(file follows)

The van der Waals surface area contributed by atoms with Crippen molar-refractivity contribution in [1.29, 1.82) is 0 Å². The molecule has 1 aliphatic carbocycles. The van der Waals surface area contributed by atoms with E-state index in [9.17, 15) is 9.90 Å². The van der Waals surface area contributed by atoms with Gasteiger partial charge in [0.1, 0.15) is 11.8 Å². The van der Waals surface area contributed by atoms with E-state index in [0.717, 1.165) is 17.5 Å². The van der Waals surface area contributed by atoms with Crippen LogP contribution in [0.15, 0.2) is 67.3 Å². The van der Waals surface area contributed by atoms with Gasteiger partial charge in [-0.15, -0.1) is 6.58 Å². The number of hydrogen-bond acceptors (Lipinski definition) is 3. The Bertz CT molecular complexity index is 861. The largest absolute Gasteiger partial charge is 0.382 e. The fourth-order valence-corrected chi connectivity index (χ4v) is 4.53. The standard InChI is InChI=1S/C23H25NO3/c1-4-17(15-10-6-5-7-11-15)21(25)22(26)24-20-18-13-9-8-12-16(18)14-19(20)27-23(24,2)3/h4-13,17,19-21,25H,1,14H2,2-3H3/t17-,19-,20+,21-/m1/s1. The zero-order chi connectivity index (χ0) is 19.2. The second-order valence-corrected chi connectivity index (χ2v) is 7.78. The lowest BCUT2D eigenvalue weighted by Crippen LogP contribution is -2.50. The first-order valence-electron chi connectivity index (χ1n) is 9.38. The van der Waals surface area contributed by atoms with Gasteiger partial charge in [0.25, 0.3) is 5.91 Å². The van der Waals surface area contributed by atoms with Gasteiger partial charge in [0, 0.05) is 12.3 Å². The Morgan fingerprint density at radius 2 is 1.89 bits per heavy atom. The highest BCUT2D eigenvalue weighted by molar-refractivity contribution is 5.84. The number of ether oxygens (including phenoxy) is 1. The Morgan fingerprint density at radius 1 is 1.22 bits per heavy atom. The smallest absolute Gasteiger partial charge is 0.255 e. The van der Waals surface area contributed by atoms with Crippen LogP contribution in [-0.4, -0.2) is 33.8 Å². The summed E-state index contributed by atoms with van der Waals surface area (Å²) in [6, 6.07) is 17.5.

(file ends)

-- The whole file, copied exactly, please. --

The van der Waals surface area contributed by atoms with Crippen molar-refractivity contribution in [1.29, 1.82) is 0 Å². The molecule has 1 aliphatic carbocycles. The van der Waals surface area contributed by atoms with E-state index in [9.17, 15) is 9.90 Å². The van der Waals surface area contributed by atoms with Gasteiger partial charge in [0.1, 0.15) is 11.8 Å². The van der Waals surface area contributed by atoms with E-state index in [0.717, 1.165) is 17.5 Å². The van der Waals surface area contributed by atoms with Crippen LogP contribution in [0.15, 0.2) is 67.3 Å². The van der Waals surface area contributed by atoms with Gasteiger partial charge in [-0.15, -0.1) is 6.58 Å². The number of hydrogen-bond acceptors (Lipinski definition) is 3. The Bertz CT molecular complexity index is 861. The largest absolute Gasteiger partial charge is 0.382 e. The fourth-order valence-corrected chi connectivity index (χ4v) is 4.53. The standard InChI is InChI=1S/C23H25NO3/c1-4-17(15-10-6-5-7-11-15)21(25)22(26)24-20-18-13-9-8-12-16(18)14-19(20)27-23(24,2)3/h4-13,17,19-21,25H,1,14H2,2-3H3/t17-,19-,20+,21-/m1/s1. The zero-order chi connectivity index (χ0) is 19.2. The second-order valence-corrected chi connectivity index (χ2v) is 7.78. The lowest BCUT2D eigenvalue weighted by Crippen LogP contribution is -2.50. The first-order valence-electron chi connectivity index (χ1n) is 9.38. The van der Waals surface area contributed by atoms with Gasteiger partial charge in [0.25, 0.3) is 5.91 Å². The van der Waals surface area contributed by atoms with Gasteiger partial charge in [0, 0.05) is 12.3 Å². The Morgan fingerprint density at radius 2 is 1.89 bits per heavy atom. The highest BCUT2D eigenvalue weighted by molar-refractivity contribution is 5.84. The number of ether oxygens (including phenoxy) is 1. The Morgan fingerprint density at radius 1 is 1.22 bits per heavy atom. The smallest absolute Gasteiger partial charge is 0.255 e. The van der Waals surface area contributed by atoms with Crippen LogP contribution in [-0.4, -0.2) is 33.8 Å². The summed E-state index contributed by atoms with van der Waals surface area (Å²) in [6, 6.07) is 17.5.